**Closed Loop Torque Control of Drives:**

Closed Loop Torque Control of Drives scheme of Fig. 3.4 finds application in battery operated vehicles, rail cars and electric trains. Driver presses the accelerator to set torque reference T*. Through Closed Loop Torque Control of Drives, the actual motor torque T follows torque reference T*. Speed feedback loop is present through the driver. By putting appropriate pressure on the accelerator, driver adjusts the speed depending on traffic, road condition, his liking, car condition and speed limit.

**Closed Loop Speed Control:**

Figure 3.5 shows a closed loop speed control scheme which is widely used in electrical drives. It employs an inner current control loop within an outer speed-loop. Inner current control loop is provided to limit the converter and motor current or motor torque below a safe limit. In some schemes the current is controlled directly. In others it may be controlled indirectly. For example, in a variable frequency induction motor drives the current is controlled by controlling the slip.

Inner current loop is also beneficial in reducing the effect on drive performance of any non-linearity present in converter-motor system. Drive of Fig. 3.5 operates as follows:

An increase in reference speed Ï‰^{*}_{m}Â produce a positive error Î”Ï‰_{m}. Speed error is processed through a speed controller and applied to a current limiter which saturates even for a small speed error. Consequently, limiter sets current reference for inner current control loop at a value corresponding to the maximum allowable current. Drive accelerates at the maximum allowable current (and in some cases at the maximum torque). When close to the desired speed, limiter desaturates. Steady-state is reached at the desired speed (with some steady-state error) and at current for which motor torque is equal to the load torque.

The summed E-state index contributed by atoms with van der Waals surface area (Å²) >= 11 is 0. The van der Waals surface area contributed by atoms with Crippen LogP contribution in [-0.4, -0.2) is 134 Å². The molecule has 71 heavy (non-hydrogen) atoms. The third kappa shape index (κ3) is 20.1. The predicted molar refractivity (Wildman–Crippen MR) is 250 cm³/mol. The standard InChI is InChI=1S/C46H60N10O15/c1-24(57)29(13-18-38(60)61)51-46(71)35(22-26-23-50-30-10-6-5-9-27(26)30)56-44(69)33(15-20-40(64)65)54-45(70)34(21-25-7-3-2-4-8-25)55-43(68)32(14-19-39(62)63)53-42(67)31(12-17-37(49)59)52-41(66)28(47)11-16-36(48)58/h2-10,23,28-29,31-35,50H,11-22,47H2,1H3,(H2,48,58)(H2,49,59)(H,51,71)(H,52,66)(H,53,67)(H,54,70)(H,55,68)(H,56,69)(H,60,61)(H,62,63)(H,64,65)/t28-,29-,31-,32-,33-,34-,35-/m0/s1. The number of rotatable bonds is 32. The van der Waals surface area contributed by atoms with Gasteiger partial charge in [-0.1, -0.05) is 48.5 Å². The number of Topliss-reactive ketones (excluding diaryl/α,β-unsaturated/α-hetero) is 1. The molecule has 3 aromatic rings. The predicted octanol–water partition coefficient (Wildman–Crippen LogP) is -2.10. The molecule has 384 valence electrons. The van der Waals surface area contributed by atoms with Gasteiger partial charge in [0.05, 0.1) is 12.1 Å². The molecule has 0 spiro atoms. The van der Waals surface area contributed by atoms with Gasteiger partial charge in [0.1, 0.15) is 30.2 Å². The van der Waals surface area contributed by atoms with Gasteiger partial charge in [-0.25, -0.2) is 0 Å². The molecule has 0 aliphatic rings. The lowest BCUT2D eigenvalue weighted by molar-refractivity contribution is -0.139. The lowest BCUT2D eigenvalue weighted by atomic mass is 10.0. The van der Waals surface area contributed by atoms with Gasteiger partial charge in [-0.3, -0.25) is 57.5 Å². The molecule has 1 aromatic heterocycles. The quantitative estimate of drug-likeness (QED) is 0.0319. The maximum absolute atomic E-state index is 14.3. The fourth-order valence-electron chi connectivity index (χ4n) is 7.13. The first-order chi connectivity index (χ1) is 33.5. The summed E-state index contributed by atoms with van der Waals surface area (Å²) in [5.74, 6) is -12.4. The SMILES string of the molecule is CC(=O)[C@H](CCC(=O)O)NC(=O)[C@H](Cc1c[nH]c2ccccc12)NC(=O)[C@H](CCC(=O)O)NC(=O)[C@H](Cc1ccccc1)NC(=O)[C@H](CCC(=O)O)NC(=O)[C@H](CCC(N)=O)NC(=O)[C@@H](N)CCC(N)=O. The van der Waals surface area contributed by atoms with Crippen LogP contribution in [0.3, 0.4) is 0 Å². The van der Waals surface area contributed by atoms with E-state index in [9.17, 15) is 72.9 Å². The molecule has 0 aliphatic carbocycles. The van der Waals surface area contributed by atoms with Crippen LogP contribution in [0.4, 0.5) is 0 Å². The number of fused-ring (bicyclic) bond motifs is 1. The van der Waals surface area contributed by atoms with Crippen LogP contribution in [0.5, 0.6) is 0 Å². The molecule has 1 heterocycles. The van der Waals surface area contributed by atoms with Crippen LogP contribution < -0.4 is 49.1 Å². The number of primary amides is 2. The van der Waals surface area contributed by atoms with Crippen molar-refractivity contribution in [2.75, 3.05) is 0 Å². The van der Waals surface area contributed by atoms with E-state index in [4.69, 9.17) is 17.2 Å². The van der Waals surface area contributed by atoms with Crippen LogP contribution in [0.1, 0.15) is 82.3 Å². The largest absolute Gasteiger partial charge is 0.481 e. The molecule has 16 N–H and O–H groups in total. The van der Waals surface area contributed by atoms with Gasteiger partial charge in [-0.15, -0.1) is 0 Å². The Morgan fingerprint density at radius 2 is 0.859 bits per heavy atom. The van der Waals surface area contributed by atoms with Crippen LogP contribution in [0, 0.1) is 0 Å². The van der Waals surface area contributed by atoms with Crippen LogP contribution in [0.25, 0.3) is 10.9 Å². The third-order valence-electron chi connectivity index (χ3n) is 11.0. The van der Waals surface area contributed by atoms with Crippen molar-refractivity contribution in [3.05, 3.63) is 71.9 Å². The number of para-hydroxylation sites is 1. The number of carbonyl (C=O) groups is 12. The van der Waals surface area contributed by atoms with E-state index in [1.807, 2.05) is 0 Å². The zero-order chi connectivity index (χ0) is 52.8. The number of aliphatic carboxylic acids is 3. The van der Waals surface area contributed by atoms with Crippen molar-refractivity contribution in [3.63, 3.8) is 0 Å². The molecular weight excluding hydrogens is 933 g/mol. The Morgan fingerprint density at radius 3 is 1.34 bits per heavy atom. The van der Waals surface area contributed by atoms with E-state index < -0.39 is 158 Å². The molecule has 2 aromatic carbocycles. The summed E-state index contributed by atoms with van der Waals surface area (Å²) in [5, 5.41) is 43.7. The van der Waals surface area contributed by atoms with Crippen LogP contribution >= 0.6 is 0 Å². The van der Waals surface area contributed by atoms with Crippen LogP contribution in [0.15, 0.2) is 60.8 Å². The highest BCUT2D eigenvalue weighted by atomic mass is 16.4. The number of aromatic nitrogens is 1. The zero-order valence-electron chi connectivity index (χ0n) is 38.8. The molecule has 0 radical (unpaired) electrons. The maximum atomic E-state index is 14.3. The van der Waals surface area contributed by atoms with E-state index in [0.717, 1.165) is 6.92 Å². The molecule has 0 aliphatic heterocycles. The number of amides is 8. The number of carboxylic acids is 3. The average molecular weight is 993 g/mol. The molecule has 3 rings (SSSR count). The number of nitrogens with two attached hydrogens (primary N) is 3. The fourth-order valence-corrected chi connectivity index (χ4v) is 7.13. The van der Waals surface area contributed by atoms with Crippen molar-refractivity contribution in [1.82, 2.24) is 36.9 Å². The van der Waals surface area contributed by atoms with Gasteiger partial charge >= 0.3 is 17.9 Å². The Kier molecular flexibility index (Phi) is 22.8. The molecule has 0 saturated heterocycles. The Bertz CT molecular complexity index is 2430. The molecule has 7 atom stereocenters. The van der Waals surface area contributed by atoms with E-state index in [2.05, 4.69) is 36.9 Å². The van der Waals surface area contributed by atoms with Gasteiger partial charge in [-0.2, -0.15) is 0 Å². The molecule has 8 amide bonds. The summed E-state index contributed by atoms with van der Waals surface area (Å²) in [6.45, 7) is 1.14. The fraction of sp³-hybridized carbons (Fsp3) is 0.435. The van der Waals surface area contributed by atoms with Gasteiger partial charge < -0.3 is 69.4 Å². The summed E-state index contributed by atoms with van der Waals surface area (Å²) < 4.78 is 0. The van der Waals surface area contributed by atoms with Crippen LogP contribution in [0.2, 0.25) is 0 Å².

A decrease in reference speed Ï‰^{*}_{m}Â produces a negative speed error. Current limiter saturates and sets current reference for inner current loop at a value corresponding to the maximum allowable current. Consequently, drive decelerates in braking mode at the maximum allowable current. When close to the required speed, current limiter desaturates. The operation is transferred from braking to motoring. Drive then settles at a desired speed and at current for which motor torque equals the load torque. In those drives where the current I does not have to reverse for braking operation, current limiter will have the input-output characteristic shown in Fig. 3.5(b). In those drive applications where the load torque is able to provide enough decelerating torque, electric braking need not be used. Then also current limiter has the characteristic shown in Fig. 3.5 (b).

Current and speed controllers shown in Figs. 3.4 and 3.5 may consists of proportional and integral (PI), proportional and derivative (PD) or proportional, integral and derivative (PID) controller, depending on steady-state accuracy and transient response requirements.